Izanagi and Izanami, a Japanese myth, Retold by Paul Jordan-Smith

How the goddess of creation became the goddess of death

Searching the Seas with the Tenkei (天瓊を以て滄海を探るの図 Tenkei o motte sōkai o saguru no zu). Painting by Kobayashi Eitaku, 1880-90 (MFA, Boston).

The story of Izanagi and Izanami has been adapted from two traditional sources of Shinto mythology—Nihongi ( “Chronicles of Japan”), translated by W. C Aston, and Ko-ji-ki (“Records or Ancient Matters”), translated by B.H. Chamberlain.

In the very beginning, that is, before the beginning of beginning, Heaven and Earth were one and undivided. Together, they were like an egg, but an egg without limit. The finer matter was diffused and eventually became Heaven, while the coarser matter settled down to become Earth. The finer matter easily came together to give shape to Heaven, but the coarser matter was sluggish and consolidated itself with difficulty. Thus, Heaven was formed before Earth. When Heaven and Earth were divided, the divine beings were produced between them.

Among the divine beings were the seven generations of Gods, of whom the last, the seventh generation, were Izanagi, the Male-Who-Invites, and Izanami, the Female-Who-Invites. When they had come into being, all the other heavenly deities commanded them to give rise to the drifting land. They were given a jewelled spear and, standing upon the Floating Bridge of Heaven, the two deities thrust down the spear and stirred the brine until it curdled. Then they drew up the spear and the brine that dripped down from it formed the Island of Onogoro.

On Onogoro-jima, Izanami and Izanagi built themselves a magnificent palace, with a huge central pillar that reached to heaven. Then the Male-Who-Invites said to his spouse, “How is thy body formed?” The Female­Who-Invites answered, “My body is completely formed, except that one part is incomplete.” Her spouse replied, “My body too is completely formed, except that one part is superfluous. Let us supplement that which is incomplete in thee with that which is superfluous in me, and thereby create the world.” Izanami replied, “It is well.”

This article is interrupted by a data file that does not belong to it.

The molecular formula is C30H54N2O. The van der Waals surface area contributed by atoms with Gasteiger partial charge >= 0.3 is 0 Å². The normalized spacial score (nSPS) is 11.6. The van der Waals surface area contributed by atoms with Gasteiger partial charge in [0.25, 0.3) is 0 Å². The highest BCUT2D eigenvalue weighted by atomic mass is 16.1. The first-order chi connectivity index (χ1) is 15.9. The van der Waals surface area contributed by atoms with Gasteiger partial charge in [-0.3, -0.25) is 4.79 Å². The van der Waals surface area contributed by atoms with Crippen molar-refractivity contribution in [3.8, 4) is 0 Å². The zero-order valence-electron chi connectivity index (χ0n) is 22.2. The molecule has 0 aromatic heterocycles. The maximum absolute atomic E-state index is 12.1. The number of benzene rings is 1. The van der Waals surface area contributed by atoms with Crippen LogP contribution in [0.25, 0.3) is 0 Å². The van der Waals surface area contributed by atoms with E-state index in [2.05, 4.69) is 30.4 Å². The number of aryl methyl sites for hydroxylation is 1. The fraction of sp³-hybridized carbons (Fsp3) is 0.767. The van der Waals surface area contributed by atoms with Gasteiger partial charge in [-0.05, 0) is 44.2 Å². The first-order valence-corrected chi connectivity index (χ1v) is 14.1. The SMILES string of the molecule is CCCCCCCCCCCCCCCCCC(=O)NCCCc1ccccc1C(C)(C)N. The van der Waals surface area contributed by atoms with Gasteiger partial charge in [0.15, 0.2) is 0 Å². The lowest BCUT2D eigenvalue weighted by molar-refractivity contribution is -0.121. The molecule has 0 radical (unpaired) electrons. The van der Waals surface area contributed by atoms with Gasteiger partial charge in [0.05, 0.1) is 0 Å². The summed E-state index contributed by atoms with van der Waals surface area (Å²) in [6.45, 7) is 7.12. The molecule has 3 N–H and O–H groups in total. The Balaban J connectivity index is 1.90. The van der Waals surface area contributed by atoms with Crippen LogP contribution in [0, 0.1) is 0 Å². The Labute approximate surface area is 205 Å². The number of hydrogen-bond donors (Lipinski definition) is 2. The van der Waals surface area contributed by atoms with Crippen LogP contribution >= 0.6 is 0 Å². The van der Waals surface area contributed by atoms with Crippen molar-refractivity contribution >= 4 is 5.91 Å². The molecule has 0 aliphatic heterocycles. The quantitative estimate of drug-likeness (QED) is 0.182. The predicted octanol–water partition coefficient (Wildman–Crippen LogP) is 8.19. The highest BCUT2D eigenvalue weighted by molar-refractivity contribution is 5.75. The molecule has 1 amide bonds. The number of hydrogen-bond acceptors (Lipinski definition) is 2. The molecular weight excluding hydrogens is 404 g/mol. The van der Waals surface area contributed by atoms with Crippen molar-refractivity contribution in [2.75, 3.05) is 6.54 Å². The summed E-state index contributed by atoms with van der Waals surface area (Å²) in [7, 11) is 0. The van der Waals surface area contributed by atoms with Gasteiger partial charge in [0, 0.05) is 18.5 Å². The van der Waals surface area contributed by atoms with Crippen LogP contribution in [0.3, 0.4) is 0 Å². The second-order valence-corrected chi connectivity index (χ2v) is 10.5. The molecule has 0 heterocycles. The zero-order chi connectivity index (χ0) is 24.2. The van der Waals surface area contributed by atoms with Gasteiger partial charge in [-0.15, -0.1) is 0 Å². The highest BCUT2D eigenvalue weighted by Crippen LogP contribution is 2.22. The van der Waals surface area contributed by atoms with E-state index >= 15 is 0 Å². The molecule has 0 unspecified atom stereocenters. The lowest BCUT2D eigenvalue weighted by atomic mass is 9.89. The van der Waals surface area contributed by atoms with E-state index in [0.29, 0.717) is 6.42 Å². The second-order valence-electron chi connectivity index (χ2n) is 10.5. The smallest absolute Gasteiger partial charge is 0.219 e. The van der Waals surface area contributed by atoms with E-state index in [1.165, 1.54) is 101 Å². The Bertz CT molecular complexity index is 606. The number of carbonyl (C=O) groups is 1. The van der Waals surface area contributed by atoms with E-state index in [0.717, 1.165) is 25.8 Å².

Then Izanagi said, “Let us proceed around the heavenly pillar and, meeting on the other side, let us become united in wedlock. Go thou around the left, and I shall go round from the right.” This they did, and when they met on the other side, Izanami said, “How delightful! I have met a lovely youth!” And Izanagi said, “How delightful! I have met a lovely maiden,” but he thought to himself, “It was inauspicious for the woman to speak first.”

From the union of Izanagi, the Male-Who-Invites, and Izanami, the Female-Who-Invites, came the islands of Japan, the first part of the world to be created. From them also came the gods, including the God of Fire. From that birth, Izanami did not recover, but was mortally burned. She therefore descended into the underworld, and Izanagi was forced to seek her there. In darkness they met, and Izanami begged her husband to be patient and wait at the door of the underworld, and upon no circumstances to bring light into the world of darkness. But Izanagi grew impatient waiting for his wife, and so lit the tooth of his comb. Then, bearing his torch, he entered the palace, seeking Izanami. At last he found her, but to his horror, he beheld her undergoing the process of decomposition. Panic-stricken, he fled, pursued by his wife, and finally emerged into the upper world. Firmly he placed a stone over the aperture to the underworld and recited the chant of separation. Then were they parted forever, Izanagi and Izanami, he to dwell among the gods in heaven, and she to reign in the land of the dead. 

From Parabola Volume 3, No. 4, “Androgyny,” Winter 1978. This issue is available to purchase here. If you have enjoyed this piece, consider subscribing

By Paul Jordan-Smith

Paul Jordan-Smith helped found Parabola, was its first Epicycle Editor, and served on its Board of Directors. He presently lives in the foothills of the Sierra Nevada Mountains.